Indigenous persons with disabilities demand to be heard

By Staff on September 28, 2015

 

The UN Permanent Forum on Indigenous Issues (UNPFII) estimates that the number of Indigenous persons with disabilities could be as high as 54 million. Above, the founders of the Disability Caucus at the UNPFII in 2012. Photo courtesy of Cultural Survival.


The latest issue of in Cultural Survival Quarterly focuses on the rights and needs of indigenous people with disabilities.

Cultural Survival, an organization that partners with indigenous peoples to defend their lands, said there is an urgent need for greater attention and promotion of the voices of indigenous persons with disabilities.

This topic was the focus of Intersectionality of the UN Declaration on the Rights of Indigenous Peoples and UN Convention on the Rights of Persons with Disabilities in AsiaPacific, a side event at the 14th session of the United Nations Permanent Forum on Indigenous Issues on April 27, 2015.

The event was co-sponsored by the Indigenous Persons with Disabilities Global Network and the International Disability Alliance.

Cultural Survival said that it is estimated that more than one billion people, about 15 percent of the world’s population, have disabilities. No global data exists regarding indigenous persons with disabilities, however, the UN Permanent Forum on Indigenous Issues estimates that the number of indigenous persons with disabilities could be as high as 54 million.

Statistics show that indigenous peoples are disproportionately likely to experience disability in comparison to the general population and are likely to face discrimination based on their indigeneity and disability.

Both the international indigenous rights and the international disability rights movements have achieved great advances in recent years, said Cultural Survival. In 2007, the General Assembly adopted the UN Declaration on the Rights of Indigenous Peoples. In 2006, the General Assembly adopted the Convention on the Rights of Persons with Disabilities, which entered into force in 2008.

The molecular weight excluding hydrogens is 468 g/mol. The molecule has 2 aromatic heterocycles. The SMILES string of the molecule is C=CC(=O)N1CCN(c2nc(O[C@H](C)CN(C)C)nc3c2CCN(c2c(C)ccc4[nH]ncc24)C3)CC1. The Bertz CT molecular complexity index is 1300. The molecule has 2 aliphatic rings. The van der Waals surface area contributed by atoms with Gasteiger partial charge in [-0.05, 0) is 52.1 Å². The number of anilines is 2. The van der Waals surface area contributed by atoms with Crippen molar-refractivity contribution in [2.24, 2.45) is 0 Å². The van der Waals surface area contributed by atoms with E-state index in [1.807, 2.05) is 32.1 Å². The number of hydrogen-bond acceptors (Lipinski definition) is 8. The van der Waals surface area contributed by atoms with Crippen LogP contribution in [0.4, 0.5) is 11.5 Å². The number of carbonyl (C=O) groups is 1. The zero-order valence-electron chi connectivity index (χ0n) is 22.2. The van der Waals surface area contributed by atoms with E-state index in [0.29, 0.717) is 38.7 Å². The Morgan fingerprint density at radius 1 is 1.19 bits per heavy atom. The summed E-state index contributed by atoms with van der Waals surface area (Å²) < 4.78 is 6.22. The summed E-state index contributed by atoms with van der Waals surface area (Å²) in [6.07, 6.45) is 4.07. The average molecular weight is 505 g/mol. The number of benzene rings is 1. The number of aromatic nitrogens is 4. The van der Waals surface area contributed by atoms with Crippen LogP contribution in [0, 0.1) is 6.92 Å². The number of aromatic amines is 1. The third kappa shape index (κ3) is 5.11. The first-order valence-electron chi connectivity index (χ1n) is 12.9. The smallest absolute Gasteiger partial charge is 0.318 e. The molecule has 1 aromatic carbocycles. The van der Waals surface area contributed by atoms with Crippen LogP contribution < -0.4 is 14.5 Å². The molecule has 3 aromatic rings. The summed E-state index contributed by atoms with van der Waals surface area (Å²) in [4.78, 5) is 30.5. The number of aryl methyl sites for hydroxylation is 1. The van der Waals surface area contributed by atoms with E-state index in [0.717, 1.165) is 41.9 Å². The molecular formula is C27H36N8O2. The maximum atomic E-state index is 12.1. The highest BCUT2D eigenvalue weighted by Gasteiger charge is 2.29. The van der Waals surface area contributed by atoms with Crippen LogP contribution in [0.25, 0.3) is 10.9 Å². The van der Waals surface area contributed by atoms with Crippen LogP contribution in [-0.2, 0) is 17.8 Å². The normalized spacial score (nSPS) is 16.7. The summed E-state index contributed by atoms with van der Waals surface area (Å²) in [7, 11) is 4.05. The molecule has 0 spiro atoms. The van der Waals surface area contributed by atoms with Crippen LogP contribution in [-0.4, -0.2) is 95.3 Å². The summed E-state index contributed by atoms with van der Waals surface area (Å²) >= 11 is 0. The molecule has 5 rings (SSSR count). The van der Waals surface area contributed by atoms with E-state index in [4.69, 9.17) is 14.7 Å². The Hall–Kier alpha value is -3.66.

Both movements have been active on the rights of subgroups within their constituencies, and the Declaration and the Convention each include rights for Indigenous persons with disabilities, but historically these rights have not been adequately addressed by either movement.

The international indigenous peoples with disabilities movement has gained much visibility over the past three years, due in large part to global organizing efforts led by the U.S.-based Disability Rights Fund (DRF) and the Disability Rights Advocacy Fund (DRAF).

“We brought indigenous leaders with disabilities to the UN Permanent Forum on Indigenous Issues in 2012 and that’s where the seeds for this network began, when they started wanting to establish a global network to get more presence of disability rights issues at the Forum,” said Diana Samarasan, founding executive director of DRF and DRAF.

To read the rest of the article, click here.


By Staff| September 28, 2015
Categories:  News

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